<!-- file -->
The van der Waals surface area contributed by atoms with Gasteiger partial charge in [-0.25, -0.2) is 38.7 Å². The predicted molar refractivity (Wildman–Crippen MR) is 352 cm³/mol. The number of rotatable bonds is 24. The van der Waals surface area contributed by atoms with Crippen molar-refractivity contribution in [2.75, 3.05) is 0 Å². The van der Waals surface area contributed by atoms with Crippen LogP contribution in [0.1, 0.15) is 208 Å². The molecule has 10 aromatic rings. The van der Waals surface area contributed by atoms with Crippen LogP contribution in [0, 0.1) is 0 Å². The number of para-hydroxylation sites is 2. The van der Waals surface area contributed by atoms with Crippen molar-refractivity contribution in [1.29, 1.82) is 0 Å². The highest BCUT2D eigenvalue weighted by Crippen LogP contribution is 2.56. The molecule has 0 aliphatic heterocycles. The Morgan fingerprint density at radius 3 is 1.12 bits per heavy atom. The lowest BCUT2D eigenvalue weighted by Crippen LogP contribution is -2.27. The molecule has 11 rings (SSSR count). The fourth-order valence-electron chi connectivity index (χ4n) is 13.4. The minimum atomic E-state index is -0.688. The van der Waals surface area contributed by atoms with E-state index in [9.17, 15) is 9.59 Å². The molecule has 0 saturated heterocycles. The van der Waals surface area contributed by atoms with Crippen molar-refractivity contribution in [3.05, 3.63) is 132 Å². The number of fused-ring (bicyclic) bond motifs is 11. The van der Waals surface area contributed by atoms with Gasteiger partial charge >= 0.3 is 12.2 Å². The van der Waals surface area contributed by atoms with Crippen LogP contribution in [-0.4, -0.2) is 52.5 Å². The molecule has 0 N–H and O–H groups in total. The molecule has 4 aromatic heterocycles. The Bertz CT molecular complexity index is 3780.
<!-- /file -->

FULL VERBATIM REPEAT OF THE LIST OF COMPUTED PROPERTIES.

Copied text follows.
The van der Waals surface area contributed by atoms with Gasteiger partial charge in [-0.25, -0.2) is 38.7 Å². The predicted molar refractivity (Wildman–Crippen MR) is 352 cm³/mol. The number of rotatable bonds is 24. The van der Waals surface area contributed by atoms with Crippen molar-refractivity contribution in [2.75, 3.05) is 0 Å². The van der Waals surface area contributed by atoms with Crippen LogP contribution in [0.1, 0.15) is 208 Å². The molecule has 10 aromatic rings. The van der Waals surface area contributed by atoms with Crippen LogP contribution in [0, 0.1) is 0 Å². The number of para-hydroxylation sites is 2. The van der Waals surface area contributed by atoms with Crippen molar-refractivity contribution in [1.29, 1.82) is 0 Å². The highest BCUT2D eigenvalue weighted by Crippen LogP contribution is 2.56. The molecule has 0 aliphatic heterocycles. The Morgan fingerprint density at radius 3 is 1.12 bits per heavy atom. The lowest BCUT2D eigenvalue weighted by Crippen LogP contribution is -2.27. The molecule has 11 rings (SSSR count). The fourth-order valence-electron chi connectivity index (χ4n) is 13.4. The minimum atomic E-state index is -0.688. The van der Waals surface area contributed by atoms with E-state index in [9.17, 15) is 9.59 Å². The molecule has 0 saturated heterocycles. The van der Waals surface area contributed by atoms with Crippen molar-refractivity contribution in [3.05, 3.63) is 132 Å². The number of fused-ring (bicyclic) bond motifs is 11. The van der Waals surface area contributed by atoms with Gasteiger partial charge >= 0.3 is 12.2 Å². The van der Waals surface area contributed by atoms with Crippen LogP contribution in [-0.4, -0.2) is 52.5 Å². The molecule has 0 N–H and O–H groups in total. The molecule has 4 aromatic heterocycles. The Bertz CT molecular complexity index is 3780.